By Sam Levin
By Jessica Lussenhop
By Sam Levin
By Timothy Lane
By Sam Levin
By Dennis Brown
By Chris Parker
By Sam Levin
I think I've figured out what that means. It's public when the Cardinals want it public. It's private when they want it private. The partnership? That's between your tax dollars and their wallets.
On the public side, these are your St. Louis Cardinals we're talking about. You know, your civic treasure for more than a century, the one that's created all the pride, economic benefits, wondrous memories and loyalties that have been handed down from generation to generation.
On the private side, it's just another closely held business, one whose ownership structure and financial information are none of the general public's concern. The Cardinals are willing to share bits and pieces of their finances -- there's no reluctance at all to go public in blaming ticket-price increases on that exploding payroll for the millionaire athletes -- but as to other details of the business, it's private when they want it private.
This is all well and good until public meets private in that "partnership." Therein, the team effectively receives a free $350 million stadium (notwithstanding its claims to the contrary), and the public -- well, the public gets to keep its beloved Cardinals where they are, with the added comfort of knowing that hundreds of millions of foregone tax dollars will help the team remain "competitive."
Such a deal.
Last week the RFT published an extensive profile of DeWitt, and I was struck by one item: his simple but firm refusal to discuss who owns what share of your St. Louis Cardinals. That's private information.
That really hit me. You the public aren't even entitled to know who really owns your Cardinals, even as you're being hit up for hundreds of millions in tax dollars -- in the name of civic pride, loyalty and economics -- to enhance dramatically the value of their private asset.
DeWitt would tell me he was the managing general partner of the team, its largest shareholder and its representative to Major League Baseball. He added, "I spent my youth in St. Louis, have family in St. Louis and spend a substantial amount of my time there. I probably know it better than I know Cincinnati."
He added that he hoped he was well regarded enough in St. Louis to offset any question of hometown ownership.
Still, DeWitt has been a permanent resident (and taxpayer) of Cincinnati since his father bought the Reds in the early 1960s. His primary business is there -- the investment firm of Reynolds, DeWitt & Co. (with Cardinal investor Mercer Reynolds) -- as are many of his longstanding partners in other ventures.
In working on this, I did learn that the Cardinals have publicly listed the names of their 17 owners in their media guide. A simple list doesn't indicate what part of the team is truly owned by St. Louisans -- relevant, I think, only if public funding is involved. But it's better than nothing.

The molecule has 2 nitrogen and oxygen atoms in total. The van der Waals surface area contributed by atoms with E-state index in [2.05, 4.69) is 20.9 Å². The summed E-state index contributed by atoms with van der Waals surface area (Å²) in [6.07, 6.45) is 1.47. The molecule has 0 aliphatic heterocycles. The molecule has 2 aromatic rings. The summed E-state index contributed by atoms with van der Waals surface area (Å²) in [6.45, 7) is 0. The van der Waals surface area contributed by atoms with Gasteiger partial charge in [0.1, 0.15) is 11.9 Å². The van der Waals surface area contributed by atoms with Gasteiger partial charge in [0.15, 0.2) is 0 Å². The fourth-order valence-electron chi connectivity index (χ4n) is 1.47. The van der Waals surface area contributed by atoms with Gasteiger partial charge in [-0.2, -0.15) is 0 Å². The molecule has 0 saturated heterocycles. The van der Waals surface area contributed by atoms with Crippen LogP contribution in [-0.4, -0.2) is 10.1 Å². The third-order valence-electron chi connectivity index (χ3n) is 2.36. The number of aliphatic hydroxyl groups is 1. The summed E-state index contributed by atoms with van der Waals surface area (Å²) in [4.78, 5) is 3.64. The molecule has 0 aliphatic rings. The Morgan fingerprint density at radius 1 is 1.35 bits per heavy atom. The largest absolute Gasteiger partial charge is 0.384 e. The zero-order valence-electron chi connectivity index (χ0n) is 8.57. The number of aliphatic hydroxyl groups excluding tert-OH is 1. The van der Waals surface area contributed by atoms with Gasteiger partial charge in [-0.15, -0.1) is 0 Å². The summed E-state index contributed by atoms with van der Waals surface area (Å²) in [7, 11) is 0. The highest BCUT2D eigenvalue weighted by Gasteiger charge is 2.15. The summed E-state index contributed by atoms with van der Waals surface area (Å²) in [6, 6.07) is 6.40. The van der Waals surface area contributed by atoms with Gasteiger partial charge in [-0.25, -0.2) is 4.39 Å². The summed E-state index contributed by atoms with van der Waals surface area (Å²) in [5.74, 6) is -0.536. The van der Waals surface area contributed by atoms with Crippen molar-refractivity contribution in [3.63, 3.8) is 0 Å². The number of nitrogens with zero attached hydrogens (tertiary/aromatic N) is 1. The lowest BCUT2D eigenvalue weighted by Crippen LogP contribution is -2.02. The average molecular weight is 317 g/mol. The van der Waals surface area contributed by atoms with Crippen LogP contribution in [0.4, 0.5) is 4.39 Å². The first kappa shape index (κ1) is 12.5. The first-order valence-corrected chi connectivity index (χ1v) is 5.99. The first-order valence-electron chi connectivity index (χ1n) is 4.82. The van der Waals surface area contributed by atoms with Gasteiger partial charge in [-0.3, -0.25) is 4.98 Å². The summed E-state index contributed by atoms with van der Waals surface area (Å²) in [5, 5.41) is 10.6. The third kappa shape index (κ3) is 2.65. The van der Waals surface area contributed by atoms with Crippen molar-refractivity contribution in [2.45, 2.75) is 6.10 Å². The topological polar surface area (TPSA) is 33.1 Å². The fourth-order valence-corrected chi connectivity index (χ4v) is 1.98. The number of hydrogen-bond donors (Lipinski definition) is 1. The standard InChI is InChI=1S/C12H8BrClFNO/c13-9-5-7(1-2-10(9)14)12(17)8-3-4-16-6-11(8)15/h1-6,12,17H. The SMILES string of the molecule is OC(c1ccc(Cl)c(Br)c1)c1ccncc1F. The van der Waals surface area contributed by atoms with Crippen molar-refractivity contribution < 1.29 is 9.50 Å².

It turns out that of the team's 17 investors, seven live in Cincinnati; one each live in Pittsburgh, Memphis and Chicago; and seven are here in St. Louis. Here's how they break down geographically:
Pittsburgh: G. Watts Humphrey Jr.
Memphis: Michael McDonnell.
Chicago: Nick D. Kladis.
I'm not in the business of counting other people's money, but there are little indicators out there that these individuals are rather well heeled. Even setting aside such items as Pratt's selling 90 percent of his United Industries in 1999 for $620 million (according to the St. Louis Business Journal) or common knowledge of the Pulitzer fortune, these folks own banks, a steel company, television stations, real-estate companies, engineering companies, racehorses, you name it.
Checking the public record, we find that DeWitt and Reynolds just finished co-chairing the instant $40 million fundraising drive for the inaugural celebration of their erstwhile business partner in the Texas Rangers, President George W. Bush.
In addition to DeWitt and Reynolds, three other Cardinal owners (Castellini, Brauer and Pratt) were each able to scratch up the maximum $100,000 gift to the party's party. On the other hand, this may have been a disappointing representation: After all, 14 of the 17 owners (all but Pulitzer, Hanser and Kladis) had given maximum $1,000 campaign gifts to W in the past election cycle.
It is a gross understatement to say that these people -- with collective worth in the billions -- don't need public assistance with anything. The only stadium-financing question is whether they like the way the numbers look without the sort of public subsidy their fellow sports monopolists have extracted around the country.
So I asked DeWitt the forbidden question: Why don't you all just go build a new stadium yourselves, just as the San Francisco Giants did (albeit after four failed attempts at getting public handouts)?
"There's no way we could be competitive with the kind of financial burden, with all the taxes, we have now," he replied. "It's not even close to being possible."
DeWitt told me the Giants' situation was incomparable to that in St. Louis because the team pays no taxes such as the 12 percent that comes off tickets here and that it has far greater revenues because of its market. That's debatable, I believe.
But probably not in public.
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